And again, a bit more about Omnichannel…

“Omnis” is Latin for “every/all” and is considered the integration of all physical channels (offline) and digital channels (online) to offer a seamless and unified customer experience. According to Frost & Sullivan, omnichannel is defined as “seamless and effortless, high-quality customer experiences that occur within and between contact channels”.


Until the early 1990s, retail was either a physical brick and mortar store or catalog sales where an order was placed by mail or via telephone. Sale by mail order dates back to when British entrepreneur Pryce Pryce-Jones set up the first modern mail order in 1861, selling Welsh flannel. Catalog sales for an assortment of general goods started in the late 1800s when Sears & Roebuck issued its first catalog in 1896. In the early 1900s, L.L. Bean started its catalog business in United States.

AOL, CompuServe and Prodigy experimented with selling through their proprietary online services in the early 1990s. These companies started sales channel expansion, while general merchants had evolved to department stores and Big-box store electronic ordering. In August 1994, NetMarket processed the first Internet sale where the credit card was encrypted. Shortly thereafter, was founded and the eCommerce sales channel was established. Mobile commerce arrived in 1997, and multichannel retailing really took off.

Omnichannel’s origins date back to Best Buy’s use of customer centricity to compete with Walmart’s electronic department in 2003. The company created an approach that centered around the customer both in-store and online, while providing post-sales support. Omnichannel was coined as a form of “assembled commerce” and spread into the healthcare and financial services industries.

Omnichannel retailing uses a variety of channels in a customer’s shopping experience including research before a purchase. Such channels include retail stores, online stores, mobile stores, mobile app stores, telephone sales and any other method of transacting with a customer. Transacting includes browsing, buying, returning as well as pre-sale and after-sale service. Extending across channels and devices, shoppers can visit stores, how and when they want.

Although omnichannel is said to be dictated by systems and processes, it is the customer who dictates how a transaction occurs. Systems and processes facilitate the customer journey to transact and be served. Omnichannel is moving toward increased personalization based on analytics to make the customer experience more seamless. According to an MIT report, omnichannel “is the central force shaping the future of e-commerce and brick-and-mortar stores alike.”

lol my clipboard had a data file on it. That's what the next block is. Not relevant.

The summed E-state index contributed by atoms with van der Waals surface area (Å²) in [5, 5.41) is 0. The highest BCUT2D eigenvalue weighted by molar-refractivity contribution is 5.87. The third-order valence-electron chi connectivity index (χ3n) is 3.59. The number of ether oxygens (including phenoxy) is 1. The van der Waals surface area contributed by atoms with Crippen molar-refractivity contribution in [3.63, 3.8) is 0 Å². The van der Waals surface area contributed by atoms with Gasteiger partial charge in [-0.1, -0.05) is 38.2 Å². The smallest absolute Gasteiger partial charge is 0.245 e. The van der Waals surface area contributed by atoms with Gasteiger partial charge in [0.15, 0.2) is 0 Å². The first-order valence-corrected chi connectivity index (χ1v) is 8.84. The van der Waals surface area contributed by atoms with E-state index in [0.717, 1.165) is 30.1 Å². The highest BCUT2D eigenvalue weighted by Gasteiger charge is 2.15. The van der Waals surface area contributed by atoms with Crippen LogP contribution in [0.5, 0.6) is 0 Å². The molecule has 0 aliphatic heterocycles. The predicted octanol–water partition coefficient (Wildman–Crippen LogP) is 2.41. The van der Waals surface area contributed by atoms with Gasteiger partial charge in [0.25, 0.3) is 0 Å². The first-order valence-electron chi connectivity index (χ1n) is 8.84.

An omnichannel supply chain uses a central stock pool to control a number of factors such as:

  •  pricing,
  • fulfilment,
  • sales,
  • stock management and
  • ordering.

These orders are fulfilled from numerous retail channels such as:

  1.  concessions (is a grant of rights, land or property by a government, local authority, corporation, individual or other legal entity),
  2. franchises,
  3. catalogue (mail order),
  4. web,
  5. stores and
  6. mobile apps.

The central stock pool is the heart of all these operations. The supply chain is now on the front line thanks to omnichannel. Consumers are increasingly demanding in this day and age, expecting to be able to browse, buy and return goods through various channels and not just the traditional in-store way. This requires real-time, channel-agnostic visibility of inventory across the supply chain and a single view of the consumer as they hop from one channel to another.

Omnichannel Retailing

Similar to multichannel retailing, whether the channel is the web, the store, or on mobile, the supply chain is the key to delivering a customer experience. With an omnichannel supply chain, it means the product or service can be ensured in the right place, at the right time. The supply chain has now grown as a platform for many methods of omnichannel retailing. Omnichannel shopping/retailing is not just one method, but multiple channels including the web, store, catalogue etc.

Successful omnichannel retailing is giving the customer a choice as to how they shop, when they shop and where they shop. Omnichannel retailing provides a seamless experience to the customer. But as this is no longer a linear process, retailers need to organize their supply chains to manage multiple channels and a complicated path to purchase. The central stock pool is there to fulfil orders from all retail channels.


Omnichannel Supply Chain Solutions

Many retailers require a third party supplier to provide omnichannel supply chain solutions to fulfill the seamless coming together of shopping channels with one single view of stock. Retailers can then ensure their customers are shopping the full brand and not just one single channel (eg: website). Karen Millen for example uses the omnichannel supply chain solution Merret.

Omnichannel Communication

The omnichannel retailing principles are also applied to external and internal organizational communication due the similarities in their nature. Similar to omnichannel retailing, consumers and employees do not want to be constrained to a single communication channel. They want to switch seamlessly between different communication channels, without restarting the conversation.